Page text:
This project is short and sweet. A squad of Necromunda figures with an Ambot for backup.
I have only played a couple of games of Necromunda, and while I enjoyed it I found it overly complicated. And there were a couple of spoofs that players could pull that massively wreck the fun factor, so I won’t be playing again since I already know what any opponent will be fielding. Take out the glue guns, and maybe I’ll think it over again!
Still, the minis are incredible and full of character, and will work really well with Stargrave, Core Space, and Zone Raiders, so this probably won’t be the last Necromunda set that I pick up!
The squad was painted primarily with Citadel Contrast Paints over a zenithal primer coat. Highlights were then layered in to punch of the details, then a diluted wash of Agrax Earthshade was given to tie everything together.
My favorite little detail in the Cawdor kit is the candles a lot of these goofballs have just jutting out of their armor, with the dude with the giant crossbow dealing with dripping wax all over his visor! Great little details that tell their own story. Love it!
I’m still grappling with my near fanboyish love of Core Space. The miniatures are absolutely not the best on the market, but there is something about them that makes my little heart go pitter-patter. I’m also really intrigued by the mechanics of the game, and love the aesthetic.
I’m working my way through all of the minis, and figured after having a crew painted up it would probably be a good idea to get some of the NPCs together. So, here’s the first batch, most of which are from the Shootout at Zed’s expansion from Battle Sytems.
I still need to finish the rest of Zed’s gang, as well as Zed himself. This part of the box has me pretty happy already, though!
Believe it or not, I get a whole lot of questions about miniatures. It might be because I run a miniature blog, or because I spent several years of my life as a freelance miniature painter. It might be because I spend so much time nerding out about miniatures. I have no idea. But, being as how I absolutely love miniatures, I though a series of educational posts covering the full spectrum of the hobby might be handy.
First up, we’ll be covering SCALE.
Exactly what is scale? Really, it’s just a way to make sure that your toy soldiers don’t look too ridiculous when you have them going pew-pew at each other. By collecting miniatures in a similar scale, you can avoid the terrible shame showing up with Micro Machines when all anybody wants to play with is Matchbox cars.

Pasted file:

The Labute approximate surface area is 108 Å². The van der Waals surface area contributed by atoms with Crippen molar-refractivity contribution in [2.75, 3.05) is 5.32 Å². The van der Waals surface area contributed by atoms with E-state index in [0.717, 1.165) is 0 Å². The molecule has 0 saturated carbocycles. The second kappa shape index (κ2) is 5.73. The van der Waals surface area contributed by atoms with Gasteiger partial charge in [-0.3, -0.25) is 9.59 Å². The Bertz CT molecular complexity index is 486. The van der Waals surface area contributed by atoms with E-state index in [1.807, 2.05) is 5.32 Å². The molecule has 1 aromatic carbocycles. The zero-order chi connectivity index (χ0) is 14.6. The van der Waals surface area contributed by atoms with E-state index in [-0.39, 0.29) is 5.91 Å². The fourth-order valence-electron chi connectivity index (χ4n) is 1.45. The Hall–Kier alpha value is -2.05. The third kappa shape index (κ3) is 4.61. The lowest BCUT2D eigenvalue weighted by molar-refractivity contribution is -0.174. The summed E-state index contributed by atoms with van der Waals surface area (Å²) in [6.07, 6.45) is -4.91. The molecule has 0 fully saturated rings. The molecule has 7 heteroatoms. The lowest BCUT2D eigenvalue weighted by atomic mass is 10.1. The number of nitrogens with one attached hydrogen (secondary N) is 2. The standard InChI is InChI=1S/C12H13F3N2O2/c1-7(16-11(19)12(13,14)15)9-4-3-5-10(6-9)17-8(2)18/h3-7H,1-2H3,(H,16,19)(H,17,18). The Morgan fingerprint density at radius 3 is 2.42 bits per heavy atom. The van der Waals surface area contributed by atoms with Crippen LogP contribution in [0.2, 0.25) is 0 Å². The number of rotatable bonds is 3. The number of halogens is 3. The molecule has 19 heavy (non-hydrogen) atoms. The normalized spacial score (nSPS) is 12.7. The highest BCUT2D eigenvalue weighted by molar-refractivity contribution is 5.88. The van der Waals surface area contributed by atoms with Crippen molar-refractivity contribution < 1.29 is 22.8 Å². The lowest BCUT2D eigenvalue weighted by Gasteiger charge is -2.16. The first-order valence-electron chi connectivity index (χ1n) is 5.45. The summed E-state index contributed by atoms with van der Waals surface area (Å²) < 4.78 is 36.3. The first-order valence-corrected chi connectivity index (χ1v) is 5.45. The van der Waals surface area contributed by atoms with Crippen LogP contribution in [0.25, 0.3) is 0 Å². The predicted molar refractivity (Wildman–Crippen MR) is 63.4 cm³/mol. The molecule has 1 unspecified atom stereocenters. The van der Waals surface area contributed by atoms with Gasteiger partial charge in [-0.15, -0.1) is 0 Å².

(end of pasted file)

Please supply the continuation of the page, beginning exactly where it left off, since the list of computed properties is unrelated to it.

That’s really the nuts and bolts of scale. Your six inch tall Star Wars: Black Series action figures are going to look a little funky if you’re facing off against normal three-and-three quarter inch figures. Scale is a just a handy way to make sure you’re in the right sandbox.
Most miniature games stick to a general range of scale between 28mm and 40mm. But even then, there is a massive amount of variation, even when the scales supposedly match!
Scale normally measures the height of an average (assumedly male from a production standpoint) miniature from the base of its foot to its eye level. Unfortunately, some companies measure from the base of the figure’s foot to the top of its scalp, which means two companies can say they produce 28mm miniatures that can still end up having a pretty sizable difference in height.
Once one of the most common scales produced in miniatures, 28mm standard miniatures tended towards smaller details in their sculpts, with heads and hands that were more realistically proportioned to their bodies.
You can see this example illustrated with the miniatures below. Both are considered 28mm figures, yet the Core Space mini is definitively smaller than the miniature from Corvus Belli‘s Infinity on the right.
There are still plenty of miniatures being produced in this scale, with some fantastic multi-part kits being produced by Osprey Games for the Frostgrave family of wargames.
Games Workshop has largely disrupted that over the last few decades, with the advent (and proliferation) of what is commonly referred to as “heroic scale”.
Supposedly, heroic scale figures are the same scale as 28mm standard, but their larger heads, hands, and feet make them look more like comic book characters (hence heroic). There has also been very little attention paid to keeping the scale of most 28mm heroic figures consistent, which has led to a fair amount of “scale creep” over the last 20 years or so. Just compare a Warhammer 40k Space Marine from 1999 to one produced in the last few years, and you can see a huge difference in their size.
And yes, I know Primaris Marines are bigger. I’m talking about your standard marine. And I have Imperial Guard from 20 years back that are a bit smaller than newer figs.
On the plus side, though, larger minis make for more possibilities for detail, which leads us right to what is becoming the industry standard for miniature scale.
Malifaux, Zombicide, Kings of War, Runewars, and a fare amount of independent sculptors have settled on the 32mm scale range for their miniatures, which has some definite perks; the larger size allows for crisper details, which can lead to more dynamic or expressive characters.